Saw IV’s writers were Thomas Fenton, Marcus Dunstan, and Patrick Melton. There was also a hunt for a director before it was officially stated that Darren Lynn Bousman would direct the fourth installment, with creators and executive producers James Wan and Leigh Whannell also returning. Principal photography took from 16 April 2007 to 3 May 2007. The filming location was Toronto, Ontario; the same place both Saw II and Saw III were filmed. The post-production period began on 19 May.
In an interview with Bousman, he stated that the last work on Saw IV would happen in August to be able to have prints made. At Comic Con 2007, it was revealed by Bousman and producer Mark Burg that the MPAA had given the film an NC-17 rating. They would have to figure out whether or not to cut the film to achieve an R rating or release it as an NC-17 film, the former of which they accomplished.
Lionsgate held its fourth annual “Give Til It Hurts” blood drive for the Red Cross.
The film grossed $63,300,095 in the United States and an additional $71,228,814 internationally, bringing the theatrical total to $134,528,909. It is Lionsgate's sixth highest-grossing film in the United States and Canada.
Critical reception to Saw IV was negative. Rotten Tomatoes reports that 17% of critics gave the film a positive review, based upon 75 reviews, with an average score of 3.7 out of 10. The Rotten Tomatoes consensus states: “Saw IV is more disturbing than compelling, with material already seen in the prior installments.” On Metacritic, the film has an average score of 36 out of 100, based on 16 reviews. Scott Schueller from the Los Angeles Times called it “a film as edgy as a rubber knife” and said that “if the terrible craft of Bousman's film doesn’t turn your stomach, the borderline pornographic violence will. It’s disconcerting to imagine anyone enjoying the vile filth splashing the screen.” Frank Scheck from The Hollywood Reporter said “the famously inventive torture sequences here seem depleted of imagination”, but added that “it hasn’t yet jumped the shark like such predecessors as the Nightmare on Elm Street and Friday the 13th movies eventually did.” Peter Hartlaub from The San Francisco Chronicle called it “the Syriana of slasher films, so complicated and circuitous that your only hope of understanding everything is to eat lots of fish the night before and then watch each of the previous films, in order, right before you enter the theater.” James Berardinelli wrote that “Saw IV functions as a drawn-out, tedious epilogue to a series that began with an energetic bang three years ago with Saw, then progressively lost momentum, coherence, and intelligence with each successive annual installment. Saw IV is nothing short of a money-grab. Despite a couple of loose ends (that are tied up unsatisfactorily here), Saw III finished the story.”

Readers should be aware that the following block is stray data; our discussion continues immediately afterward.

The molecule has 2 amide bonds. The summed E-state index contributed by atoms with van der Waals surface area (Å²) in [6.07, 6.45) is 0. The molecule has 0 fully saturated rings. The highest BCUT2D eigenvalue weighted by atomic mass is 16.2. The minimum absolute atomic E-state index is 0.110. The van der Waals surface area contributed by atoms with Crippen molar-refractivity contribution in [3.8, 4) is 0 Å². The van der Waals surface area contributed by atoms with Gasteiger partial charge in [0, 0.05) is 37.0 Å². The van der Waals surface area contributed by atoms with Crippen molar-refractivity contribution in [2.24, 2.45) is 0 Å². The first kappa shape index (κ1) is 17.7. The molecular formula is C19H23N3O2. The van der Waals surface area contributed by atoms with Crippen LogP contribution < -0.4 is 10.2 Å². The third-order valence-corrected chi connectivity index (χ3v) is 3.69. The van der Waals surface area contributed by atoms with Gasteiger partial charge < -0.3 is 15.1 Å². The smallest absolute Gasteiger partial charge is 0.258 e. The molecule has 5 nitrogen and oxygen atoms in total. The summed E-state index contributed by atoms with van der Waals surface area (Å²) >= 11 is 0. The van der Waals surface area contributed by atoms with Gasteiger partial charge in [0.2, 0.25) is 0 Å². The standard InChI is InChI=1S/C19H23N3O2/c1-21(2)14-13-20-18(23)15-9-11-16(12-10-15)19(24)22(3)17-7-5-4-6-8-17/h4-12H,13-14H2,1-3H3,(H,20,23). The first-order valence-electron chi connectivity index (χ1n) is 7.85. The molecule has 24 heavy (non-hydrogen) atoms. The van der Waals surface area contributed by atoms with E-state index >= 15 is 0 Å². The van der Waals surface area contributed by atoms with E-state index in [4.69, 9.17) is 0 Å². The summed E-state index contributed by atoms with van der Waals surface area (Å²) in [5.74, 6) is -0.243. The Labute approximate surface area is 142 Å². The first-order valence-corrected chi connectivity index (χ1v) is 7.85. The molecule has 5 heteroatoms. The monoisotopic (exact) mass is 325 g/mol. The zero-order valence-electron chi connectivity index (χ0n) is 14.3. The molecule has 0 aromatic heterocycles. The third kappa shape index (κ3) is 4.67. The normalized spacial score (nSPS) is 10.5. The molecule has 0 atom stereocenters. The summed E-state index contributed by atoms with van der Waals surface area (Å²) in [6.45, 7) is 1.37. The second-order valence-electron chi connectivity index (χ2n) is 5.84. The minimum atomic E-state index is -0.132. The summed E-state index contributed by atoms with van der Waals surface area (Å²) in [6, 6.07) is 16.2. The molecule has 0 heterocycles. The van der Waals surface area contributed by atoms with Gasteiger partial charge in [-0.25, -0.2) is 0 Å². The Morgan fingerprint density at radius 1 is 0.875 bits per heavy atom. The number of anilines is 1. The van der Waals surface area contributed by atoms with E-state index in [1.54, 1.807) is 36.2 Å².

A less negative review came from Scott Weinberg from Fearnet, who said that while it "is almost certainly the weakest of the series where stuff like plot, logic, and chills are concerned... there's still more than enough here to keep the fans intrigued, entertained, and squirming in their seats" and added that the "Saw-makers are to be commended for actually putting forth this sort of effort. I grew up in an era that offered little more than quick-cash, stand-alone horror sequels like Halloween 5 and Friday the 13th Part 7 — so the fact that these producers actually give a damn about narrative continuity (right down to the smallest detail) is fairly impressive." Horror.com said that "with Saw IV, the pieces have all come together and [it's] the best of the lot." Jamie Russell from the BBC called it "deeply unsettling; just like a horror movie should be." Chris Hewitt from St. Paul Pioneer Press claimed that "Saw IV is a fluid film, as neatly constructed as the deadly puzzles Jigsaw creates to snare his victims." Film School Rejects said that "One of the things that is most intriguing to me about the Saw movies is how much I actually have enjoyed them" and claimed that "As far as fourth installments in a series, Saw IV is quite impressive." Linda Cook from Quad-City Times gave it a positive review also and said "The twists and turns are deadly, the 'lessons' are taught once again, and we have the perfect setup for Saw V."
The Unrated Director's Cut was released on January 22, 2008 in America and March 3, 2008 in the UK, on DVD and Blu-ray. The "Extreme Edition", which was released in the UK only, before the release of Saw V in October 2008 features a 95-minute running time of the film.
This edition was only released in the United Kingdom.Exclusive automated spinning Saw with a sound clip packaging
A copy of the Saw: Rebirth comic
Two audio commentaries (one with director Darren Lynn Bousman and actor Lyriq Bent; the other featuring the producers)
Video diary of Darren Lynn Bousman
Traps of Saw IV
Props of Saw IV
Music Video "I.V." by X Japan
The soundtrack was released on October 23, 2007 by WEA/Warner Bros. Records.